This is also a good time to include support information. If the customer has a question or concern about ordering, make it as easy as possible for them to get the help they need.
When a customer gets cold feet at checkout, the most common reason is shipping charges. If you’re open to using an incentive strategy, simply offering to ship the order for free is often enough to recover the conversion.
Another helpful tactic is urgency. If an item is in short supply, make sure to let the user know. If the item is part of a sale, make sure to give the customer a time-frame to act within.
2. Get Local
Understanding local preferences maximizes the efficacy of campaigns. By adapting your content marketing to suit localized needs, you can set the stage for enhanced conversion rates and better relationship building.
Language may seem like a simple preference to manage, but this form of email personalization can make a world of difference. Although many sites sort language preference by country, this is not always 100% effective.
While the official language of the U.S. is English, numerous others are spoken by many across the country. Nearly 40% of Los Angeles speaks Spanish as a first language, and many prefer to do business in Spanish.
Furthermore, some countries where English is commonly understood still prefer to do business in their local language. In fact, according to survey of 3,000,000 people across 10 countries, 60% “rarely” or “never” buy from English-only sites. This underscores the importance of using a shopper’s preferred language in communications.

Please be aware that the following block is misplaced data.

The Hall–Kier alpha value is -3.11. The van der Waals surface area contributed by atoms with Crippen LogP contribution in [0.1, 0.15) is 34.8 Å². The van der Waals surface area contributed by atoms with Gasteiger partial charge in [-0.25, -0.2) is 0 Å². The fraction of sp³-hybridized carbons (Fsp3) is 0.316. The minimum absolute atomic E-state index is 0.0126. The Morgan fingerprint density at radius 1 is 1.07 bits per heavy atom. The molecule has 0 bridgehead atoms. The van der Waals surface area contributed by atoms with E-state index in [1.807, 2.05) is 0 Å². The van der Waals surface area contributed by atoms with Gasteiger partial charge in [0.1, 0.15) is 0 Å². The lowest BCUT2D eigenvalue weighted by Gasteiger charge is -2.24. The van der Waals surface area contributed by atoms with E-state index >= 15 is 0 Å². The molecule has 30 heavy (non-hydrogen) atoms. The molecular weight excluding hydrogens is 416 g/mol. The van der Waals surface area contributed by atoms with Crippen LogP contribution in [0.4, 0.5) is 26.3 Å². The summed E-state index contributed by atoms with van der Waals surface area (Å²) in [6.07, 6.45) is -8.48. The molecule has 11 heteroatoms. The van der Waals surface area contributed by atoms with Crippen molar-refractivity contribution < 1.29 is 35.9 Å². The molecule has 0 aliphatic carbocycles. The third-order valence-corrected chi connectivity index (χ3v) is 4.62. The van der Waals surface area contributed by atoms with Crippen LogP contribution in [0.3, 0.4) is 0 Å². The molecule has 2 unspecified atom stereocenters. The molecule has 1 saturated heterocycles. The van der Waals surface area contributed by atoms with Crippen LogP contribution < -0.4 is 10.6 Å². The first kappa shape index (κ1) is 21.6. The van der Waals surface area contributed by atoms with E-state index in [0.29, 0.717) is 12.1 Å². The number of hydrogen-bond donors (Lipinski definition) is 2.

The ideal timing for email-sends is hotly debated. However, there are definitely sub-optimal times to send a remarketing email – such as the middle of the night. Conventional advice suggests emails sent in the morning or the early afternoon stand the best chance of being read.
Thus, it’s important to make sure that you’re sending emails when the individual receiving them will actually read them. Take the user’s location and time zone into account before sending them messages. If you don’t they may not even see them in the first place.
3. Include Dynamic Content
Dynamic content is information gathered from data, that’s used to add personalization to communications. Unlike most parts of an email, this information isn’t written by a copywriter. Rather, it’s generated automatically from previous behavior. Two of the most effective types of dynamic content are Cart Rebuilders and Product Recommendations.
Online users abandon approximately 70% of all the carts they create. For that reason, it can be hard for a user to remember exactly what they were previously interested in when they’re contacted about their cart.
Cart rebuilders allow you to recreate a user’s cart within an email. This gives them a visual reminder of what they were looking at. Recreating the cart actualizes the experience for the user, and is much more likely to capture their interest than a message simply stating that “you abandoned your cart.”
Personalized product recommendations are a vital tool for increasing average order value reigniting interest in your products. Since you already have their browsing data and purchase history, you can serve them recommendations that are likely to capture their interest and get them back to your site.
In addition to their enormous utility, product recommendations are extremely cost-effective. They generate interest and get users clicking, all without having to offer any sort of incentive. For more on product recommendations, be sure to take a look at this article.
Email Personalization Matters
Personalization is one of the most effective ways to renew shopper interest, and create an extraordinary online shopping experience. By catering your emails to suit the needs of your audience, you will see an increase in all key metrics, including open rates, click through rates, and conversion.
Want to Learn More?
Don’t miss UpSellit’s free ebook, “27 Attributes of an Effective Email.” From subject lines to footers, you’ll find out why every piece of an email matters – and how you can perfect the art of the perfect email.